Like many other fans of technical death metal, hearing The Harvest Wombs in 2011 was a pretty fucking incredible experience. As nothing like it had ever come out before when it comes to taking progressive death metal-focused tech-death into an atmospheric and often ethereal direction. Yesterday, the album turned a decade old and it’s still an incredible release that holds up just as well now as it did ten years ago.
Although it was The Flesh Prevails that launched the group’s status into the stratosphere, The Harvest Wombs is still rightly beloved in many circles along with featuring a slightly different form of their now well-known sound. Primarily in how it sees Fallujah’s approach leaning a bit more to the brutal and hyper-aggressive end of things than later works which continued to evolve upon their unique atmospheric ambitions. Somewhere between cerebral and vicious, The Harvest Wombs is a truly engrossing ten-song tour de force driven by an endless supply of memorable riffs and eye-popping often stunningly beautiful shredding. The relentless near inhuman drumming is the second biggest highlight on display although the ruthless vocals and killer bass playing are also superb and help make the music the full and complete experience that what it is. If you haven’t listened to this album in a long time, this is a great time to hit play and remember what it was all about.
Fallujah guitarist Scott Carstairs had a lot to say about this special moment for the group,
“Ten years ago to the day!!! Fallujah released The Harvest Wombs. This was my first time writing an LP. It took months and months of tracking at my parent’s house not including the few years of writing and figuring out the “Fallujah Sound” all while suffering through the school system. My 17-year-old brain could barely handle the task I had set up for myself. It challenged me in ways I couldn’t have imagined. It consumed my every waking moment (like all albums do lol). Countless hours of solitude, writing, deleting, revamping. I remember constantly asking myself if this obsessive effort was worth it. Shouldn’t I be concerned with what everyone else my age was worried about?? Shouldn’t I be out with friends ??? It only took me a couple of years to find out the answer. I could have never imagined the adventures and relationships those months of solitude would lead to. How my skills would improve.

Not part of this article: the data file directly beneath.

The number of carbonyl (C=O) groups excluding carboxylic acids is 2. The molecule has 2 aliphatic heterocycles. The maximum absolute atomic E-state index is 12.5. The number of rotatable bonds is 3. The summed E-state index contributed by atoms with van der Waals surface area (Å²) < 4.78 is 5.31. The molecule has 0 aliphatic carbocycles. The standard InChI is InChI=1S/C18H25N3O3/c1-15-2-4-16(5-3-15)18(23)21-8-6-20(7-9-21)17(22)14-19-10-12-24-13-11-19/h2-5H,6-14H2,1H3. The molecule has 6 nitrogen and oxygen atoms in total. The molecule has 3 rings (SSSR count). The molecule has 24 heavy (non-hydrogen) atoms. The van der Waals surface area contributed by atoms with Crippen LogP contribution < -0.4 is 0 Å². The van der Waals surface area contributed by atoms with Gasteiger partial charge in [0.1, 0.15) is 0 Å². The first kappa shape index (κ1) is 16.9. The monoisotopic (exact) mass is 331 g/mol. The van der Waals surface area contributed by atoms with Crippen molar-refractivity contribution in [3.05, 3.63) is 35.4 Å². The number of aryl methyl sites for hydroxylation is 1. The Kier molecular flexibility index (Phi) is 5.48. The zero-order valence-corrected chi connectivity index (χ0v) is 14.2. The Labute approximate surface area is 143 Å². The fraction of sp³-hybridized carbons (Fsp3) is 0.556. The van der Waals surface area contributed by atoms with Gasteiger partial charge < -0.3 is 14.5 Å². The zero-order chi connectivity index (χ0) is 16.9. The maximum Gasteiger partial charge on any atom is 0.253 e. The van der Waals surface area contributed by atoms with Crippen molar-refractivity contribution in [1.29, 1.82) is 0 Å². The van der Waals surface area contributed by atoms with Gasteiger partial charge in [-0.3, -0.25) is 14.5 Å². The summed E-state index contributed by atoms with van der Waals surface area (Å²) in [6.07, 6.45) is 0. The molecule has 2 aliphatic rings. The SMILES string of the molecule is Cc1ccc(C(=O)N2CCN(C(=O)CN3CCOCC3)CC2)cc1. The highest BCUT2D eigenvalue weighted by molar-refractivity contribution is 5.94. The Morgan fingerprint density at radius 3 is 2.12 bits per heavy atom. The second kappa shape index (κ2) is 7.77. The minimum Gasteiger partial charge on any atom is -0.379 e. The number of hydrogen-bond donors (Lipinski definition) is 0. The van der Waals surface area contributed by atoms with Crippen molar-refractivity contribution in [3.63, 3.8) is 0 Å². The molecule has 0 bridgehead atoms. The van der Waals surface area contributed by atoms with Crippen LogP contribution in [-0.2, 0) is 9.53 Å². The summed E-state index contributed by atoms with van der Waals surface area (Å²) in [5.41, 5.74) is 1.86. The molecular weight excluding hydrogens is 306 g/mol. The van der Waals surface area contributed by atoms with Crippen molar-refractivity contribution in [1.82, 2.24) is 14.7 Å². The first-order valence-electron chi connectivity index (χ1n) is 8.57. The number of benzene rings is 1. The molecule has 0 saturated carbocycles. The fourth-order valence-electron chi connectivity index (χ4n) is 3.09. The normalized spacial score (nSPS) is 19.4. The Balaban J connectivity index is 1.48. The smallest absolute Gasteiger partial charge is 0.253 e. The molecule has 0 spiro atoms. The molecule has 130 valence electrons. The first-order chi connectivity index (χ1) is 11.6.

The fulfillment of creating something not only precious to me but now to others. This was the first step in becoming the musician I am today and I thank young Scott for sending me on this journey. His mind would be blown with what we’re doing today. Thank you to anyone who has bought this record. Came to a show. Watched my stream. Y’all make my dreams come true. Hope you are chasing your own and ignoring the noise (it never goes away).
TLDR: School is wack, Shred, be irregular, Enjoy life.”
It seems almost serendipitous for The Harvest Wombs to turn ten now as it’s arriving at the same moment that the band is hard at work recording their next album. Like clockwork, churning out their next musical chapter with nothing to prove to the world but plenty of creativity left in the tank. For all the reasons listed in the early portion of this post and more, The Harvest Wombs is absolutely the sort of influential release that deserves to be talked about when decade-related anniversary dates roll around. And who knows, a lot of people get into bands at a certain point, never going back to earlier releases. Maybe a few people reading this hear the release for the first time.
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